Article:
Kirsty Carpenter puts a human face on the victims of revolutionary legislation. London had the largest community of émigrés. It had the most evolved social structure and was the most politically-active community. It was in London that two cultures came face-to-face with their prejudices and were forced to confront them.
Author: Frédéric Bastiat
Publisher: Jazzybee Verlag
Bastiat's "Economic Sophisms”, translated by Dr. Patrick James Stirling, were eagerly welcomed by students of political economy who were not really familiar with French. His object in this work was, as he says, "to refute the fallacies of the Protectionist School, then predominant in France, and to clear the way for the establishment of what he maintained to be the true system of economic science, which he desired to ﬁnd on a new and peculiar theory of value, afterwards fully developed by him in the Harmonies."
Author: Alain Boureau
Publisher: JHU Press
Resigning from Berkeley as a result of the controversy over the loyalty oath, Kantorowicz moved to the Institute of Advanced Study in Princeton, where he remained for the rest of his life and where he wrote his masterpiece, The King's Two Bodies."
This study, unique of its kind, asks how slavery was viewed by the leading spokesmen of Greece and Rome. There was no movement for abolition in these societies, or a vigorous debate, such as occurred in antebellum America, but this does not imply that slavery was accepted without question. This book draws on a wide range of sources, pagan, Jewish and Christian, over ten centuries, to challenge the common assumption of passive acquiescence in slavery, and the associated view that, Aristotle apart, there was no systematic thought on slavery. The work contains both a typology of attitudes to slavery ranging from critiques to justifications, and paired case studies of leading theorists of slavery, Aristotle and the Stoics, Philo and Paul, Ambrose and Augustine.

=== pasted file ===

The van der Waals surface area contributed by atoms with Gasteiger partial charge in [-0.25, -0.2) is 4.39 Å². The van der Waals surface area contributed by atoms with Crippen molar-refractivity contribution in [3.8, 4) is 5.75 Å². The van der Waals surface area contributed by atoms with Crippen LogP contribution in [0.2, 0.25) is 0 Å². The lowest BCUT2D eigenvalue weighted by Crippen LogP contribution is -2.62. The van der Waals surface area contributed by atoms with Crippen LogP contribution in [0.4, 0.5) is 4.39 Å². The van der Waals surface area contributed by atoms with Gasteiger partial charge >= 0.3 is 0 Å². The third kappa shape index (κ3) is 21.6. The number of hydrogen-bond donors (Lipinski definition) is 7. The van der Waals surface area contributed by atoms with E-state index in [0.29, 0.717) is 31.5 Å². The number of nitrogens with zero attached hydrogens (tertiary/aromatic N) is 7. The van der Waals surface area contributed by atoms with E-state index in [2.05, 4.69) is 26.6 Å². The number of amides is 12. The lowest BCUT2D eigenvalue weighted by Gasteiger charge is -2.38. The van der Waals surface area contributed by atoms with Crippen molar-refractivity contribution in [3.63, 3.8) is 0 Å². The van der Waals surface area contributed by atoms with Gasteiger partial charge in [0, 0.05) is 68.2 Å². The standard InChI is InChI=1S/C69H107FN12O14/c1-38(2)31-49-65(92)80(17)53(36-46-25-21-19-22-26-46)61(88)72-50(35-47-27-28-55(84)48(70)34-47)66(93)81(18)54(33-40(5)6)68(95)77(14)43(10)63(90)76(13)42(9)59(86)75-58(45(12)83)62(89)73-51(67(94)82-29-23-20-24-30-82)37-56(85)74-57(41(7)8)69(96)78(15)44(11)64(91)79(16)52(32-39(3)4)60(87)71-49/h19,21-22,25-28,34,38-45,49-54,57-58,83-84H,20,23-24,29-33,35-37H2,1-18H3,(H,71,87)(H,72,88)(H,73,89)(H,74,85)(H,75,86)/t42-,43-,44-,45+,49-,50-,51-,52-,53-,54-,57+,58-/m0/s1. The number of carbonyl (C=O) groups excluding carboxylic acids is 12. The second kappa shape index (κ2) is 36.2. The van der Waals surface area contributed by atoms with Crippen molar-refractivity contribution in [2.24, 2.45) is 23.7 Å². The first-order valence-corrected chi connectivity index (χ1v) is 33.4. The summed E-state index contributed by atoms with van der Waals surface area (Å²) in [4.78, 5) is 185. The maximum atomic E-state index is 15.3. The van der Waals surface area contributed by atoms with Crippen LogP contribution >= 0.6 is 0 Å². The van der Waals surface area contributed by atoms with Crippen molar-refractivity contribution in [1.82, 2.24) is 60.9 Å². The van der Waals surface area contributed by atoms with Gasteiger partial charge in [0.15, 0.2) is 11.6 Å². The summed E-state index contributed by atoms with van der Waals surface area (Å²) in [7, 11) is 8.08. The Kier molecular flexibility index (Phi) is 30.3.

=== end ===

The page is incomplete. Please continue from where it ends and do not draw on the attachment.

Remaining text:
Medieval civilization came of age in thunderous events like the Norman Conquest and the First Crusade. Power fell into the hands of men who imposed coercive new lordships in quest of nobility. Rethinking a familiar history, Thomas Bisson explores the circumstances that impelled knights, emperors, nobles, and churchmen to infuse lordship with social purpose. Bisson traces the origins of European government to a crisis of lordship and its resolution. King John of England was only the latest and most conspicuous in a gallery of bad lords who dominated the populace instead of ruling it. Yet, it was not so much the oppressed people as their tormentors who were in crisis. The Crisis of the Twelfth Century suggests what these violent people—and the outcries they provoked—contributed to the making of governments in kingdoms, principalities, and towns.
The Mohicans of Paris
Author: Alexandre Dumas
Publisher: Elibron Classics
This Elibron Classics title is a reprint of the original edition published by George Routledge and Sons, , London and New York
In the atmosphere of suspicion and anger that characterizes our time, it is a joy to hear the voice of Iqbal, both passionate and serene. It is the voice of a soul that is deeply anchored in the Quranic Revelation, and precisely for that reason, open to all the other voices, seeking in them the path of his own fidelity. It is the voice of a man who has left behind all identitarian rigidity, who has 'broken all the idols of tribe and caste' to address himself to all human beings. But an unhappy accident has meant that this voice was buried, both in the general forgetting of Islamic modernism and in the very country that he named before its existence, Pakistan, whose multiple rigidities - political, religious, military - constitute a continual refutation of the very essence of his thought. But we all need to hear him again, citizens of the West, Muslims, and those from his native India, where a form of Hindu chauvinism rages in our times, in a way that exceeds his worst fears. Souleymane Bachir Diagne has done all of us an immense favor in making this voice heard once again, clear and convincing. Charles Taylor, Professor, McGill University Quebec, Canada
A Chronicle of the Last Pagans is a history of the triumph of Christianity in the Roman Empire as told from the perspective of the defeated: the adherents of the mysteries, cults, and philosophies that dominated Greco–Roman culture. With a sovereign command of the diverse evidence, Pierre Chuvin portrays the complex spiritual, intellectual, and political lives of professing pagans after Christianity became the state religion. While recreating the unfolding drama of their fate—their gradual loss of power, exclusion from political, military, and civic positions, their assimilation, and finally their persecution—he records a remarkable persistence of pagan religiosity and illustrates the fruitful interaction between Christianity and paganism. The author points to the implications of this late paganism for subsequent developments in the Byzantine Empire and the West. Chuvin's compelling account of an often forgotten world of pagan culture rescues an important aspect of our spiritual heritage and provides new understanding of Late Antiquity.